Moose Food Enhancement Project in the Skeena Region Receives Part of $9.3 Million Funding

Smithers, B.C.: for 40 years, the Habitat Conservation Trust Foundation (HCTF) has helped fund conservation groups, government, Indigenous Nations, and local communities to implement projects that protect B.C.’s wildlife, freshwater fish, and the habitats they need to survive and thrive. This year, HCTF awarded $9.3 million in funding for 175 individual conservation projects throughout British Columbia.

HCTF’s CEO Dan Buffett is pleased to report that the 2021/22 grant season represents the Foundation’s highest record annual investment and reflects the financial contributions and hard work of many British Columbians that fund and implement these projects. To date, HCTF has funded 3,230 conservation projects and granted over $195 million in funds across the length and breadth of this ecologically diverse province.

One such project is led by the Bulkley Valley Rod and Gun Club. The Lake Babine Area Moose Winter Range Enhancement project received $107,847 in funding and will increase winter moose browse supply and availability near Smithers, B.C.

In many parts of northwestern B.C., moose populations have been in decline due to several cumulative factors, and the loss of quality moose forage supply is directly correlated to declining moose numbers. To address this issue, a percentage of Scouler’s Willow has been manually felled and “hinged” to improve stump and tree sprouting while also providing on-the-ground forage for moose. This treatment increases the amount of winter food currently available and improves the growth of the plants for years to come. The unroaded treatment area is connected to other valuable winter range areas for moose and supports fire risk reduction objectives for the Lake Babine Nation. In addition, a follow up study will guide future activities in terms of seasonal timing and methodology.

“This work would not be possible without the financial contribution of HCTF, the Forest Enhancement Society of BC (FESBC), and the Forest Employment Program,” said project manager, Len Vanderstar. “720 hectares of Scouler’s Willow sites have been treated within the Lake Babine area this year alone and is expected to enhance forage supply of treated vegetation by up to four times for up to 15 to 20 years.”

Other HCTF-funded projects taking place in the Skeena Region include:

  • $50,000 to restore and replant Whitebark Pine Ecosystems, co-funded by FESBC.
  • $53,603 to restore fish passages at road, rail, and stream crossings along the Bulkley River Watershed.
  • $34,000 to research Mountain Goat range boundaries, habitat selection, and population dynamics, co-funded by FESBC.
  • $42,000 to assess species composition, distribution, and exploitation rate of Bull Trout and Dolly Varden in both the Nass and middle Skeena Rivers.
  • $24,062 for a Taku River Tlingit First Nation’s led initiative, monitoring habitat use, migration and health of Tawéi (Tlingit word for thinhorn sheep) near Atlin.

Funding and support for these projects and others across the province come from a wide variety of sources including public groups such as the British Columbia Wildlife Federation (BCWF), partner organizations like FESBC, provincial government contributions, court fines, and endowments. A significant source of funding comes from the conservation surcharge paid by B.C.’s anglers, hunters, trappers, and guide outfitters.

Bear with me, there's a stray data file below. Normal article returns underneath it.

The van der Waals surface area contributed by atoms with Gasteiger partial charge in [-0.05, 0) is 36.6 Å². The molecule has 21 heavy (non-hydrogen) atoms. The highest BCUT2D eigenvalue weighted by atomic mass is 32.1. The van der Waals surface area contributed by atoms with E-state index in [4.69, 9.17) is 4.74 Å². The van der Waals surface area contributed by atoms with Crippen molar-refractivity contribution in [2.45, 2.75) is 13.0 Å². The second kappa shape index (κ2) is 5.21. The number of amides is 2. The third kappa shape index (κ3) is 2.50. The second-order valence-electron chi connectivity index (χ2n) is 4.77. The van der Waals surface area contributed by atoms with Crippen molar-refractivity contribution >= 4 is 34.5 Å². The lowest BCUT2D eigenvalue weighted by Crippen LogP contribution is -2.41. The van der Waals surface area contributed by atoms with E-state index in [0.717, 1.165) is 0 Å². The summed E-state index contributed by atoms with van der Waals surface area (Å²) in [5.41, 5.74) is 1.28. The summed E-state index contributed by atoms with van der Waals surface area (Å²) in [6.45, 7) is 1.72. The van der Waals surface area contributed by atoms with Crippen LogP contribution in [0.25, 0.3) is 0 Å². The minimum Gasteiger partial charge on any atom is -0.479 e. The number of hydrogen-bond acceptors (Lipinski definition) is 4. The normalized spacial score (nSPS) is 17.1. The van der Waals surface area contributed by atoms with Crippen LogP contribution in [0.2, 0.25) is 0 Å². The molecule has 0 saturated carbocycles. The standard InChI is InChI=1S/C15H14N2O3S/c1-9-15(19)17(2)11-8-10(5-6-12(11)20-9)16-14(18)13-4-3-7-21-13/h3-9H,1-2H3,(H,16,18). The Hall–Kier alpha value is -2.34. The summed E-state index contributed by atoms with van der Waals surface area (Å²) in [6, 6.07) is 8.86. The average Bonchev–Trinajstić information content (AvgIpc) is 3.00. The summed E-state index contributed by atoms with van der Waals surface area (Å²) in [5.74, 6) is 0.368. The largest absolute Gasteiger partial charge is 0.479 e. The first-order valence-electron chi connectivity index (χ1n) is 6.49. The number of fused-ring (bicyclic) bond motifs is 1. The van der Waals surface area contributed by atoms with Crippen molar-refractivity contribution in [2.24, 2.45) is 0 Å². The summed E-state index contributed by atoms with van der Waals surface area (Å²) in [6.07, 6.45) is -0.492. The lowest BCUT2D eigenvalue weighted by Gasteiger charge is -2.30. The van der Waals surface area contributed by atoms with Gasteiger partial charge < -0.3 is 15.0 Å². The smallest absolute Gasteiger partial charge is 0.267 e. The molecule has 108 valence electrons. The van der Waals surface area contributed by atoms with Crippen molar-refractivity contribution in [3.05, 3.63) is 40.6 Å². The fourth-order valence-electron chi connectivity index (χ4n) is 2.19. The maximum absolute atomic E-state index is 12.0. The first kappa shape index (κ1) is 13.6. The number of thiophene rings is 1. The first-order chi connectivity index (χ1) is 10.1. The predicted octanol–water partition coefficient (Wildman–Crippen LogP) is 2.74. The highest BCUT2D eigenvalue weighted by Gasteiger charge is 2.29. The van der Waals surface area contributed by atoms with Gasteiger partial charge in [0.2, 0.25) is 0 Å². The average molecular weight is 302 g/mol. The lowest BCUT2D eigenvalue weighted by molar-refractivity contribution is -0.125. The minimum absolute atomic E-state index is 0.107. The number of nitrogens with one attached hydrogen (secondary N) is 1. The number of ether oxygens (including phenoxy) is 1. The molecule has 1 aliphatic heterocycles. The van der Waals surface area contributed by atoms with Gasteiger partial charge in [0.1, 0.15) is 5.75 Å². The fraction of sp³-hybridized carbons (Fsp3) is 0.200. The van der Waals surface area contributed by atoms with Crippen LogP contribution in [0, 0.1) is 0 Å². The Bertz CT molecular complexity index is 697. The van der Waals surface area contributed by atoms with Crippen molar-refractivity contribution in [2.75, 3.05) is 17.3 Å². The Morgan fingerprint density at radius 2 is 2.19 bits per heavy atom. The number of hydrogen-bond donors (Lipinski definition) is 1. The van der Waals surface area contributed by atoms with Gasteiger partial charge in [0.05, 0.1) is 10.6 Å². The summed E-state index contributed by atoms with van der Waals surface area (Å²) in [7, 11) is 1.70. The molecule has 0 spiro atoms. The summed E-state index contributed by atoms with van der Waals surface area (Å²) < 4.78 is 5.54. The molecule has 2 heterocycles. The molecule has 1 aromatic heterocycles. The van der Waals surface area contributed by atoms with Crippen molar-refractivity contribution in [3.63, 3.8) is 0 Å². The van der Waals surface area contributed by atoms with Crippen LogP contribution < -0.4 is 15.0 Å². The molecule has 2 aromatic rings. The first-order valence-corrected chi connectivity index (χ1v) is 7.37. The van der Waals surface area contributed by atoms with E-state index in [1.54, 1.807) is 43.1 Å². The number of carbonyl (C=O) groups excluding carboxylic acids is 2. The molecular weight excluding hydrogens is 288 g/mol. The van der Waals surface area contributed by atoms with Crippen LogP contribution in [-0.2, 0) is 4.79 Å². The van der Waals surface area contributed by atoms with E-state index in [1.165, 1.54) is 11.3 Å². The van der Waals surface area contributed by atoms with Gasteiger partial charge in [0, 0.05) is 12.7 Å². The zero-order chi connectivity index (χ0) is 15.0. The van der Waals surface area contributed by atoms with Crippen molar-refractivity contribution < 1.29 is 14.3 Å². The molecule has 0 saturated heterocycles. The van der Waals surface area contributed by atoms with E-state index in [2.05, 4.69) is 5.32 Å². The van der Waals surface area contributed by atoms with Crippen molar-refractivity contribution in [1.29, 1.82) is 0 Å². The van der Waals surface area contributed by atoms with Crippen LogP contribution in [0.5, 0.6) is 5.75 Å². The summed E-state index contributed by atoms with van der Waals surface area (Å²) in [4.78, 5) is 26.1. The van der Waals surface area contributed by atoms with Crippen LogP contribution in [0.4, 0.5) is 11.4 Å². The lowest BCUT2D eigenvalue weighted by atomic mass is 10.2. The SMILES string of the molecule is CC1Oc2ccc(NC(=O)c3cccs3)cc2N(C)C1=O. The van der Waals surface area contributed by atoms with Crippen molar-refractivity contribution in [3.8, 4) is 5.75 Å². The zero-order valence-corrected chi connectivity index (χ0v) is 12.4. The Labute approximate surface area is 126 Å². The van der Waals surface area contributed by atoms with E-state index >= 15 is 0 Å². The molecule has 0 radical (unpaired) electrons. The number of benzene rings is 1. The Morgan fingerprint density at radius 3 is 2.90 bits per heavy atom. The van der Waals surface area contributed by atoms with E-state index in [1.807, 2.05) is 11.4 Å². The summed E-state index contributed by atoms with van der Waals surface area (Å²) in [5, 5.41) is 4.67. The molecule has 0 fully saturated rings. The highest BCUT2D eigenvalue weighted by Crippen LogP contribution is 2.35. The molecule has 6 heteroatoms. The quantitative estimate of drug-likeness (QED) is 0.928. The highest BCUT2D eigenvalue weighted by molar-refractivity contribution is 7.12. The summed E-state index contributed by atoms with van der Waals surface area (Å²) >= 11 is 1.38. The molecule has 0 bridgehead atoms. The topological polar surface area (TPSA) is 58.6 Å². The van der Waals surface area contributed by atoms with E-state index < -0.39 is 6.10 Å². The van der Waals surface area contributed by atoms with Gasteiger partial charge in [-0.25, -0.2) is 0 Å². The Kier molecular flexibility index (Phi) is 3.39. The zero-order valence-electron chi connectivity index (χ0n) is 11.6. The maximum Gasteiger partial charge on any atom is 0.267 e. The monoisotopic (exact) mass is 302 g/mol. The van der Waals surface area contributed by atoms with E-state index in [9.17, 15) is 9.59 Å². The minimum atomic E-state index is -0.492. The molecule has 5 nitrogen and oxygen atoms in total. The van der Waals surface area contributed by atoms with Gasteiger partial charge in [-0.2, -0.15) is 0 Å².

“Over 40 years ago, a group of concerned hunters and anglers, lobbied for a surcharge on hunting and fishing licenses to fund wildlife and fish habitat improvement projects throughout the province,” said BCWF president Chuck Zuckerman. “The result of this impassioned call from B.C.’s hunters, anglers, trappers and sport shooters formed a new fund in 1981 that subsequently evolved into the Habitat Conservation Trust Foundation.”

Steve Kozuki, executive director of FESBC, has been pleased to be a partner with HCTF.

“We are proud to partner with HCTF and local experts on the ground throughout British Columbia to improve wildlife habitat,” said Kozuki. “HCTF combines wildlife biology expertise with their excellent management of funds to deliver outstanding benefits for wildlife. With all the pressures on the land base, the good work HCTF does is more important than ever.”

Each project funded by HCTF goes through a multi-level, objective and technical review process prior to final Board review and decision. HCTF’s Board of Directors ensure that species important to B.C. anglers and hunters are supported but also place a great deal of importance on conserving whole ecosystems, species-at-risk, and investing in environmental education across the province.

To see the complete list of HCTF funded projects or explore the conservation work being done near you, view the 2021-22 Approved Project List.

For Interviews:

Habitat Conservation Trust Foundation
Craig Doucette, Communications Officer |
Direct: 250 940 3012 | Toll-free: 1 800 387 9853 ext. 212

Forest Enhancement Society of BC
Aleece Laird, Communications Liaison
Direct: 250 574 0221 |


It is the mission of HCTF to improve the conservation outcomes of B.C.’s fish and wildlife, and the habitats in which they live. We make a difference by funding conservation projects and by educating and engaging the public about B.C.’s natural assets. 2021 marks HCTF’s 40th anniversary of helping conservation groups and individuals secure funding for conservation projects and providing education to the general public about B.C.’s important natural assets. Since 1981, HCTF has provided over $195 million in grants for 3,230 conservation projects across B.C. HCTF began as an initiative by B.C. anglers, hunters, trappers, and guide outfitters.